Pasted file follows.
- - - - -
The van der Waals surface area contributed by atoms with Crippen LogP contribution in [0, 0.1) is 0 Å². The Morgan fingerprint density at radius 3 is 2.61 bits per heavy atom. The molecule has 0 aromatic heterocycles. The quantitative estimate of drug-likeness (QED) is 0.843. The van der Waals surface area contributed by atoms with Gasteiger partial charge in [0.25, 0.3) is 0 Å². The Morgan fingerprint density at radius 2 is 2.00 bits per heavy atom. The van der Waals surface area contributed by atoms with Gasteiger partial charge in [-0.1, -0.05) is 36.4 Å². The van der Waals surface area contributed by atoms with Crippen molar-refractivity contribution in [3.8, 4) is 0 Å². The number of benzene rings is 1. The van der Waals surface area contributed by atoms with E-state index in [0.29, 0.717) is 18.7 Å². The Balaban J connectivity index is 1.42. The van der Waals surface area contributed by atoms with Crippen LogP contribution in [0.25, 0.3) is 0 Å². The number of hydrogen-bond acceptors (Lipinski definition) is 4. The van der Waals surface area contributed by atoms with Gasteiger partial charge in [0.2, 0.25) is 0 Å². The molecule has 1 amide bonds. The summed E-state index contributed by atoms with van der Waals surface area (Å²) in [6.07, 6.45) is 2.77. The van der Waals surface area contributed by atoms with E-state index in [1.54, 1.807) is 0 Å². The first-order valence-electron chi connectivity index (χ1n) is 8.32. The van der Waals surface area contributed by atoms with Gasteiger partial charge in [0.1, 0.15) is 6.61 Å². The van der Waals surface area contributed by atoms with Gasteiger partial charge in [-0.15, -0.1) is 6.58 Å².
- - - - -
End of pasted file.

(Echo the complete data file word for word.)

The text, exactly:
The van der Waals surface area contributed by atoms with Crippen LogP contribution in [0, 0.1) is 0 Å². The Morgan fingerprint density at radius 3 is 2.61 bits per heavy atom. The molecule has 0 aromatic heterocycles. The quantitative estimate of drug-likeness (QED) is 0.843. The van der Waals surface area contributed by atoms with Gasteiger partial charge in [0.25, 0.3) is 0 Å². The Morgan fingerprint density at radius 2 is 2.00 bits per heavy atom. The van der Waals surface area contributed by atoms with Gasteiger partial charge in [-0.1, -0.05) is 36.4 Å². The van der Waals surface area contributed by atoms with Crippen molar-refractivity contribution in [3.8, 4) is 0 Å². The number of benzene rings is 1. The van der Waals surface area contributed by atoms with E-state index in [0.29, 0.717) is 18.7 Å². The Balaban J connectivity index is 1.42. The van der Waals surface area contributed by atoms with Crippen LogP contribution in [0.25, 0.3) is 0 Å². The number of hydrogen-bond acceptors (Lipinski definition) is 4. The van der Waals surface area contributed by atoms with Gasteiger partial charge in [0.2, 0.25) is 0 Å². The molecule has 1 amide bonds. The summed E-state index contributed by atoms with van der Waals surface area (Å²) in [6.07, 6.45) is 2.77. The van der Waals surface area contributed by atoms with E-state index in [1.54, 1.807) is 0 Å². The first-order valence-electron chi connectivity index (χ1n) is 8.32. The van der Waals surface area contributed by atoms with Gasteiger partial charge in [0.1, 0.15) is 6.61 Å². The van der Waals surface area contributed by atoms with Gasteiger partial charge in [-0.15, -0.1) is 6.58 Å².